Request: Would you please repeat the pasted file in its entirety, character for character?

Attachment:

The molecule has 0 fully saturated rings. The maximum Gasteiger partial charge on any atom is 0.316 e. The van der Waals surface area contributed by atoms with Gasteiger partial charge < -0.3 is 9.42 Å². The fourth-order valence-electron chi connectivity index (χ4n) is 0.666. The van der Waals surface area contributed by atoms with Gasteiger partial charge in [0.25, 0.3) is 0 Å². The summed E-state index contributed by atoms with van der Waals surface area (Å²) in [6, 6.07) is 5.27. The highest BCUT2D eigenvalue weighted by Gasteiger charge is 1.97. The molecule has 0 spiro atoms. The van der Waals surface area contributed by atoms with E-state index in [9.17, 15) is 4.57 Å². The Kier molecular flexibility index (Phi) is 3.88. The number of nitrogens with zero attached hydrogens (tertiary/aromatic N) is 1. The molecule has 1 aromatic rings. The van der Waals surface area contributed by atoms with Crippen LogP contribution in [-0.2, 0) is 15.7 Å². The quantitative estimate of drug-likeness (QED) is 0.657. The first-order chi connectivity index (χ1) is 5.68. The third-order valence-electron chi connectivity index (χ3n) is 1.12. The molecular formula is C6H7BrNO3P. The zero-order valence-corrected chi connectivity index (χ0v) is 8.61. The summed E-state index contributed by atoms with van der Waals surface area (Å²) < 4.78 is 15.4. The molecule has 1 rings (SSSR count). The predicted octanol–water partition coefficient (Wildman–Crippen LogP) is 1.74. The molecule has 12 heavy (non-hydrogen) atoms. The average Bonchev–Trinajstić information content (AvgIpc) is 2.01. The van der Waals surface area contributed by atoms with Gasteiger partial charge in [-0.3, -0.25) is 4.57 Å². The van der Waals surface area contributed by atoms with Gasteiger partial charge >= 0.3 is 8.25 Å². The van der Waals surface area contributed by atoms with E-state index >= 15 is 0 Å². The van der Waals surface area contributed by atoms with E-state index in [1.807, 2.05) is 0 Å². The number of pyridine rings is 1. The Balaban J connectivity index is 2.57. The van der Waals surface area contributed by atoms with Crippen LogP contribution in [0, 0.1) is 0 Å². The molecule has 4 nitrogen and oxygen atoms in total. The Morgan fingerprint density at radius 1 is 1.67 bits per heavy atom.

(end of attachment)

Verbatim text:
The molecule has 0 fully saturated rings. The maximum Gasteiger partial charge on any atom is 0.316 e. The van der Waals surface area contributed by atoms with Gasteiger partial charge < -0.3 is 9.42 Å². The fourth-order valence-electron chi connectivity index (χ4n) is 0.666. The van der Waals surface area contributed by atoms with Gasteiger partial charge in [0.25, 0.3) is 0 Å². The summed E-state index contributed by atoms with van der Waals surface area (Å²) in [6, 6.07) is 5.27. The highest BCUT2D eigenvalue weighted by Gasteiger charge is 1.97. The molecule has 0 spiro atoms. The van der Waals surface area contributed by atoms with E-state index in [9.17, 15) is 4.57 Å². The Kier molecular flexibility index (Phi) is 3.88. The number of nitrogens with zero attached hydrogens (tertiary/aromatic N) is 1. The molecule has 1 aromatic rings. The van der Waals surface area contributed by atoms with Crippen LogP contribution in [-0.2, 0) is 15.7 Å². The quantitative estimate of drug-likeness (QED) is 0.657. The first-order chi connectivity index (χ1) is 5.68. The third-order valence-electron chi connectivity index (χ3n) is 1.12. The molecular formula is C6H7BrNO3P. The zero-order valence-corrected chi connectivity index (χ0v) is 8.61. The summed E-state index contributed by atoms with van der Waals surface area (Å²) < 4.78 is 15.4. The molecule has 1 rings (SSSR count). The predicted octanol–water partition coefficient (Wildman–Crippen LogP) is 1.74. The molecule has 12 heavy (non-hydrogen) atoms. The average Bonchev–Trinajstić information content (AvgIpc) is 2.01. The van der Waals surface area contributed by atoms with Gasteiger partial charge in [-0.3, -0.25) is 4.57 Å². The van der Waals surface area contributed by atoms with Gasteiger partial charge >= 0.3 is 8.25 Å². The van der Waals surface area contributed by atoms with E-state index >= 15 is 0 Å². The van der Waals surface area contributed by atoms with E-state index in [1.807, 2.05) is 0 Å². The number of pyridine rings is 1. The Balaban J connectivity index is 2.57. The van der Waals surface area contributed by atoms with Crippen LogP contribution in [0, 0.1) is 0 Å². The molecule has 4 nitrogen and oxygen atoms in total. The Morgan fingerprint density at radius 1 is 1.67 bits per heavy atom.